Human trafficking in Kuwait

Muna Al Fuzai

A few days ago, local newspapers published a small but important report about a Kuwaiti official from the interior ministry who received a representative of the Interpol Organization for Combating Human Trafficking. The security official assured the guest on Kuwait’s efforts in strengthening relations with Interpol by supporting its anti-trafficking programs.


I believe that this is important for several reasons, because ignorance of the seriousness of a crime may lead to it. Innocent people can fall victim to trafficking gangs with no way out, especially since this crime is not committed by an individual or an insane person, but an organized criminal network. Like anything else in our world today, it has traders, a black market and clients, so we need to be careful and cautious in dealing with the subject. Governments are required to act to combat this epidemic.


I am surprised that at a time when Arab and Gulf countries are occupied with several less important issues, I find such a crime is not widely discussed and is neglected and absent from the media. People should be aware of the seriousness of this offense and how to deal with it. The annual report by the US State Department on ‘Trafficking in Human Beings for 2016’ lists several crimes under trafficking, such as prostitution, human organ trade, enslavement of individuals as a result of poverty, begging and forced labor of children.


A number of Arab countries are included in the report, with Yemen an exception because of a lack of sufficient and reliable data due to the turmoil there. According to the report, women and children in Yemen are most vulnerable to human trafficking.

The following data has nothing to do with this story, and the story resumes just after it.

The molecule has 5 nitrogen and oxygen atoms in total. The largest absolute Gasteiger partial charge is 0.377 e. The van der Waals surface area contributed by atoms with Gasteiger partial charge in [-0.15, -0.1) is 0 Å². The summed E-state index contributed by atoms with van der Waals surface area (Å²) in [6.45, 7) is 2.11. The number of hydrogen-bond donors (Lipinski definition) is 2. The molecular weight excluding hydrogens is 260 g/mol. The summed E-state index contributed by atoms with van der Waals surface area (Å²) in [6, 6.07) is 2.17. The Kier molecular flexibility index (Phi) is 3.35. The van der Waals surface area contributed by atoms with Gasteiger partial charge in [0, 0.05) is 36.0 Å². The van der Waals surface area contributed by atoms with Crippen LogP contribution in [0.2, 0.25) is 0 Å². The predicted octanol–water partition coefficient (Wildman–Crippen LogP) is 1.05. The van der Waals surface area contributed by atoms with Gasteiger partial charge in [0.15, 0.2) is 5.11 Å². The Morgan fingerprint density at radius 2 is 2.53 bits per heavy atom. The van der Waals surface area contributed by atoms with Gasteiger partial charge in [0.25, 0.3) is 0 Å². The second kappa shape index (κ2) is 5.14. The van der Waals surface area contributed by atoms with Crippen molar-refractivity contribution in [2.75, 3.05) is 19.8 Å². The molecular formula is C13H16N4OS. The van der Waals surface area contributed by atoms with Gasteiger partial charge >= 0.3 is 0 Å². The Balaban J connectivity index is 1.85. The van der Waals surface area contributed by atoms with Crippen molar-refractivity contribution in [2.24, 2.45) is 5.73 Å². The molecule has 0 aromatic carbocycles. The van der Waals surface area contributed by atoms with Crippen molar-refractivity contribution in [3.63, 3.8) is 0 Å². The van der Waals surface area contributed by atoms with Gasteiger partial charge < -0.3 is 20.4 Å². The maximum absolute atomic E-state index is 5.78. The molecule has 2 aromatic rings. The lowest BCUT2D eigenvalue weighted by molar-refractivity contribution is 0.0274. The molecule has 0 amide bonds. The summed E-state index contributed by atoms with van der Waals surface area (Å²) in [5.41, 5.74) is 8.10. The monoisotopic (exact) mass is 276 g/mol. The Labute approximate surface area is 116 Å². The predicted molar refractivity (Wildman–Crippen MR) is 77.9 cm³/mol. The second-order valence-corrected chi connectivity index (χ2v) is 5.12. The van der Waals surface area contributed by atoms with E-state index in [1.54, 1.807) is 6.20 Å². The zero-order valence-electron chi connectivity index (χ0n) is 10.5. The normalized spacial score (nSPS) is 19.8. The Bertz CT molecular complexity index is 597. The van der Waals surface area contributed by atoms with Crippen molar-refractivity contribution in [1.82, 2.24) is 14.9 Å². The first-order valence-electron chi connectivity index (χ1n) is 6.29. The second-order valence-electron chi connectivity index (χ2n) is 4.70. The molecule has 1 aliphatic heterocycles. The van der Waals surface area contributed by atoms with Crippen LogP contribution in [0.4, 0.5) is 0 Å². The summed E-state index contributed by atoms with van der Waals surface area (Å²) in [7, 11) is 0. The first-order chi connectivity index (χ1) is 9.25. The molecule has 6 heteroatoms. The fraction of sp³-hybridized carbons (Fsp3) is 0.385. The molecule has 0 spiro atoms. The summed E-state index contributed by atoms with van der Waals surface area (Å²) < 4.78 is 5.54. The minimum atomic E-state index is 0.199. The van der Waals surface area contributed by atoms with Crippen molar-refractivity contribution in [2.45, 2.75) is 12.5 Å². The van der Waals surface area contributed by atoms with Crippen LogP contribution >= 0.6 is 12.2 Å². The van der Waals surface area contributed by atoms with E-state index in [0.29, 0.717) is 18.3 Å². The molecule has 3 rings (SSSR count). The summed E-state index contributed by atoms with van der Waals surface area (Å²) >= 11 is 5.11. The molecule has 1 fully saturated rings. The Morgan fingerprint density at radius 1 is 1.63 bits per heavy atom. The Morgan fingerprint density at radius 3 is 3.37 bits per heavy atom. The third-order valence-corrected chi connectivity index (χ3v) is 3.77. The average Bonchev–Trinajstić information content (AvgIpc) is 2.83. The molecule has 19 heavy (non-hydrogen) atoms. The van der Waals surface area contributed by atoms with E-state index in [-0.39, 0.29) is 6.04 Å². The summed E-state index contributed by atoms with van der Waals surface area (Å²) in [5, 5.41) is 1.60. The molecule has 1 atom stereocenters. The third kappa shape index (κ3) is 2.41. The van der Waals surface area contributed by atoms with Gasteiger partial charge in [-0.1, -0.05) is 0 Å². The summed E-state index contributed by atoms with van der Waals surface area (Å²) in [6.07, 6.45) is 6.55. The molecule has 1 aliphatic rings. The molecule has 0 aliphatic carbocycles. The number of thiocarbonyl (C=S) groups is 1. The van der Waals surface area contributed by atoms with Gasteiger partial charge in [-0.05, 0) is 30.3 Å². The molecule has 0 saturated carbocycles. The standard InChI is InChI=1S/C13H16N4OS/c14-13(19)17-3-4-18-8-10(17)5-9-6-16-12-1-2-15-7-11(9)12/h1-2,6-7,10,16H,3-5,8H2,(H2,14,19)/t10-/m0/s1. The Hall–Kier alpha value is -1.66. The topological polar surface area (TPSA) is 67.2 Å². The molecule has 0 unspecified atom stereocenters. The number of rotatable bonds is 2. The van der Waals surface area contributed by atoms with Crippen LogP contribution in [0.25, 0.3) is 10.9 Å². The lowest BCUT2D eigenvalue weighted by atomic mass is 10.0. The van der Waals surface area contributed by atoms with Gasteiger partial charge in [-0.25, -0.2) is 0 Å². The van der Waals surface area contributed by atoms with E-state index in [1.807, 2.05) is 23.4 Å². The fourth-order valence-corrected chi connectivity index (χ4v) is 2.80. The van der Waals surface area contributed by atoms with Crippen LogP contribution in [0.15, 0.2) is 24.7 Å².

I think that the report focused on the spread of trafficking in people in troubled countries or conflict areas and war zones, but I see that even countries outside the conflict are subjected to this crime. Today’s children and teenagers are the biggest users of the Internet and social media, talking about and discussing what they want without the guidance or knowledge of parents, and may become victims of traders in human organs and white slavery.


Kuwait has established a shelter for female victims of human trafficking. Work is ongoing for the establishment of a shelter for men too, but we often see this crime as harmful only to women and children. The Kuwaiti official said that it tries to maintain close relations with international organizations to implement anti-trafficking programs, stressing the keenness of the ministry of interior to participate in meetings related to control this crime.


I still believe public awareness is essential here, because people may not know what is trafficking in human beings and how to deal with this issue in the event of such an attempt. There are real efforts to combat this scourge in society, but we have to realize that it is not only the interior ministry’s responsibility, but a shared one. The ministries of education and information must be involved in raising awareness, especially for schools kids and teenagers. I trust this is a good achievement compared to many Arab countries that need to wake up to this threat.


By Muna Al-fuzai

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